In the cellar …
There’s good news and bad news to report, so let’s begin with the good news. Baseball season is just around the corner.
And that takes care of the good news. The bad news will take several reams and could never be covered in just one commentary. But let’s do what we can today.
1. From Exim India: “Rising fuel costs, EU woes & lack of funds worsen shipping crisis”
“Escalating fuel costs, Europe’s economic crisis and lack of bank financing have worsened a four-year-long shipping crisis and dragged it deeper into the abyss, according to analysts. Container and bulk shipping companies, which transport everything from grain to coal to consumer goods, have already burned through much of their cash, but no immediate respite is seen as this situation was expected to extend well into 2013, experts said.
“The only positive news for bulk and container firms was that banks were desperately trying to avoid seizing assets.
“Shipping companies, banking on rapid trade growth, had ordered new vessels in 2007-2008 and many of them are being delivered this year. However, they today face severe overcapacity because demand, particularly on the once lucrative routes between Europe and Asia, has fallen sharply. Even a major player like Norway’s Frontline had to recently give up its status as the world’s largest tanker firm as the crisis forced it to shed 20 per cent of its fleet and most of its orders for new vessels. Operators say that the US ‘recovery’ hasn’t helped the shipping sector as container lines rely heavily on Asia-Europe trade and tanker companies on trade into Europe.
“European container imports from Asia fell by over 9 per cent in the fourth quarter, and box rates plunged 25 per cent over the year as the eurozone heads for an almost certain recession. Meanwhile, soaring bunker prices, which account for up to 70 per cent of shipping costs, were making smaller vessels out-dated; often well before their normal lifespan, the analysts pointed out. – ”
2. From The Journal of Commerce: “MISC Blames $ 405 Million Loss for Liner Shipping Exit”
“Malaysian shipping group MISC Berhad blames its withdrawal from container shipping for a $ 405 million in the nine-month period ending 31 December.” The company, which reported an $ 815.2 million profit in the same period in 2010, said it lost $ 475 million from withdrawing from the liner business, which became too costly as larger rivals ordered bigger ships …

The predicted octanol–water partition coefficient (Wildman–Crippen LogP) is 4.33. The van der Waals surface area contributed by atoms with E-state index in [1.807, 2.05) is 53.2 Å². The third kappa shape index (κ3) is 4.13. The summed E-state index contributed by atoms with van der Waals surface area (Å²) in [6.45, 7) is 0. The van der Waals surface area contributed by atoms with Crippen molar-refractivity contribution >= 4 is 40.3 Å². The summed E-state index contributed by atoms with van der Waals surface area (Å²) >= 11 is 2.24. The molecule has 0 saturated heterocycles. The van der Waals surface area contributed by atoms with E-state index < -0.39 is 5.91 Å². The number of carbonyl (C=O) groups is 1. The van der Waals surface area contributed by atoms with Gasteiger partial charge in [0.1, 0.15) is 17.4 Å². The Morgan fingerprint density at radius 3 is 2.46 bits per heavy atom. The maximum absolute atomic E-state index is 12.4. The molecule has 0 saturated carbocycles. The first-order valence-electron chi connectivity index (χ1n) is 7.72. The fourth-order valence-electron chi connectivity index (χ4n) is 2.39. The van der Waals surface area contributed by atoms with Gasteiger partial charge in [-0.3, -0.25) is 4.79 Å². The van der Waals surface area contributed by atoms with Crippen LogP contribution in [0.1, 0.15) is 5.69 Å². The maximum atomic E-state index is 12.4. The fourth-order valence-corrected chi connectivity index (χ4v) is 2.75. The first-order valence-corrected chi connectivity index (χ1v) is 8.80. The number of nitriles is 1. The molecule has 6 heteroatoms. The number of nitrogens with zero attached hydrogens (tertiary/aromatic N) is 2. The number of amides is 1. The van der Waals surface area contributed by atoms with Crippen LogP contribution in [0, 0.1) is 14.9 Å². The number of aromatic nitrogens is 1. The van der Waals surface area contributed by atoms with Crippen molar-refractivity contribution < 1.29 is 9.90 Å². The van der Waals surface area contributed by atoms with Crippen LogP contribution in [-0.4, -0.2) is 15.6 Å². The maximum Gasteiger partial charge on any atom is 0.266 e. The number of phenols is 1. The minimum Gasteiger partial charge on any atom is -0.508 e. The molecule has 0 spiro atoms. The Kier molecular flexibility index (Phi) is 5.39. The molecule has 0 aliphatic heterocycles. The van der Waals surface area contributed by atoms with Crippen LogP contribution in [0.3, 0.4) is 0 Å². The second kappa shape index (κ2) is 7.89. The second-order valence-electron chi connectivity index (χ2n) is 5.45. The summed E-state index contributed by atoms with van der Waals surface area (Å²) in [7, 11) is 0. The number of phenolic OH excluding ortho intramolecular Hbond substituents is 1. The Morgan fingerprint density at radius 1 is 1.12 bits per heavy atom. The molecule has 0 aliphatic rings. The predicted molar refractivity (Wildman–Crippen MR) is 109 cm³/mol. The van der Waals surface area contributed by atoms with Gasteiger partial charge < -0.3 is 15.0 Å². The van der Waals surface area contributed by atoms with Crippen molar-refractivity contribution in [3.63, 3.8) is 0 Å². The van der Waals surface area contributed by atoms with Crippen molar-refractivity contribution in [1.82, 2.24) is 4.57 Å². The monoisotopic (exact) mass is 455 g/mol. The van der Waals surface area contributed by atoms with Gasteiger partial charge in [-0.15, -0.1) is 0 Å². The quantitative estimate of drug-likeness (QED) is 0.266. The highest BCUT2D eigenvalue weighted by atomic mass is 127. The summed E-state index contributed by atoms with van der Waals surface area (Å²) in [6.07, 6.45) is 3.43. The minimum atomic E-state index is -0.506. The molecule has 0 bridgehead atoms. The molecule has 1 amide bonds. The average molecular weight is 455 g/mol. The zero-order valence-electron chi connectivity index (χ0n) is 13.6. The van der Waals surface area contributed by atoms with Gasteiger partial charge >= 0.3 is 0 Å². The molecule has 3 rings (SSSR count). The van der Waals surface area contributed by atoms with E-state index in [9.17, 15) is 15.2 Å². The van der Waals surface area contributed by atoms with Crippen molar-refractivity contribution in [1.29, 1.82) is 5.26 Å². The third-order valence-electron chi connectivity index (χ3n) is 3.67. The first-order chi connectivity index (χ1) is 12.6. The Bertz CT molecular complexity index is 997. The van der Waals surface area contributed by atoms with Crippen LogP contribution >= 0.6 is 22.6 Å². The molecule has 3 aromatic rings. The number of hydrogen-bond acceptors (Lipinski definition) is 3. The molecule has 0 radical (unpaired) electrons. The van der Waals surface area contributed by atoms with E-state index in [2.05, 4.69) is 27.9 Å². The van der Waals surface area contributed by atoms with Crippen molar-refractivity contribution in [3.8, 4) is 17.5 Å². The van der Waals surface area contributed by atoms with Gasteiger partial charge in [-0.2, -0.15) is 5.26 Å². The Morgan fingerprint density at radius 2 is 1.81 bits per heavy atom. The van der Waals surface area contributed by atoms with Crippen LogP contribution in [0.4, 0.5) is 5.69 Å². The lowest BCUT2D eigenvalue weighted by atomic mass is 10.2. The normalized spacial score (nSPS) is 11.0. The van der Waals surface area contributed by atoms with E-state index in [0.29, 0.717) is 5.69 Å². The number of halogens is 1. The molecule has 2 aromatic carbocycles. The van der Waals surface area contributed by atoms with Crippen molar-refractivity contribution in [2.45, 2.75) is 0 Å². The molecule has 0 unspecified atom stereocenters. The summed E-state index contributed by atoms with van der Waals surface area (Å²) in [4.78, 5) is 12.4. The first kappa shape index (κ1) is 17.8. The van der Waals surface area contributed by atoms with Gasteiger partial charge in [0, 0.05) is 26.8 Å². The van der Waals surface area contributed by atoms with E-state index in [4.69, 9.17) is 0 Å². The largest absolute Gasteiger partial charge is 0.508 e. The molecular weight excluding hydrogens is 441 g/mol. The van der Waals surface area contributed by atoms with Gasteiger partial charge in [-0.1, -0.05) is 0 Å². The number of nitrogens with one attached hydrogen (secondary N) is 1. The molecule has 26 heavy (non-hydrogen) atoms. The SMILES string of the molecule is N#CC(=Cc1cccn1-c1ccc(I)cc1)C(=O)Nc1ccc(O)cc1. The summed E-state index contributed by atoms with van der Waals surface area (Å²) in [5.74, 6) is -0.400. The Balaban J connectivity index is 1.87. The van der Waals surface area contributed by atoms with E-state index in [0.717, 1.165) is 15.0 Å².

“Group revenue over the nine-month period fell 9.5 percent year-over-year to $ 2.8 billion. The conglomerate, which also has heavy engineering, offshore and liquid natural gas divisions, said higher bunker costs and depressed rates had affected all its shipping businesses.
“‘The demand outlook for shipping remains weak,’ said the company. ‘The supply-demand imbalance will continue to further depress and add volatility to petroleum and chemical rates.,” –
3. From Singapore Business Times: “Shipping loan losses seen hitting US $ 13b”
“(LONDON) Banks will lose US $ 13 billion over the next two years on 3 per cent of all shipping loans as a collapse in earnings drain vessel owners’ cash flows amid depressed asset values, Nomura Equity Research said. Thirty-one per cent of loans held by 83 shipping companies with US $ 201 billion in debt may ‘be vulnerable’, and 10 per cent might become non-performing, the investment bank said in a report dated Feb 7.
“European banks provide US $ 430 billion in loans to the global fleet, which is worth US $ 841 billion, according to the report. Dry-bulk carriers are ‘in most trouble’, followed by tankers and is prepared to take over more container ships, it said. Loans extended in 2007 and 2008 will fare worst because the vessels used as collateral have lost the most value, according to Nomura. ‘Freight rates are at stress levels’, it said. ‘European banks are major lenders to the global shipping industry, which is facing headwinds in terms of supply-demand imbalances, low freight rates eroding earnings and sensitivity to the economic outlook’. –
4. From Singapore Business Times: “Most top shipping banks stop lending to industry”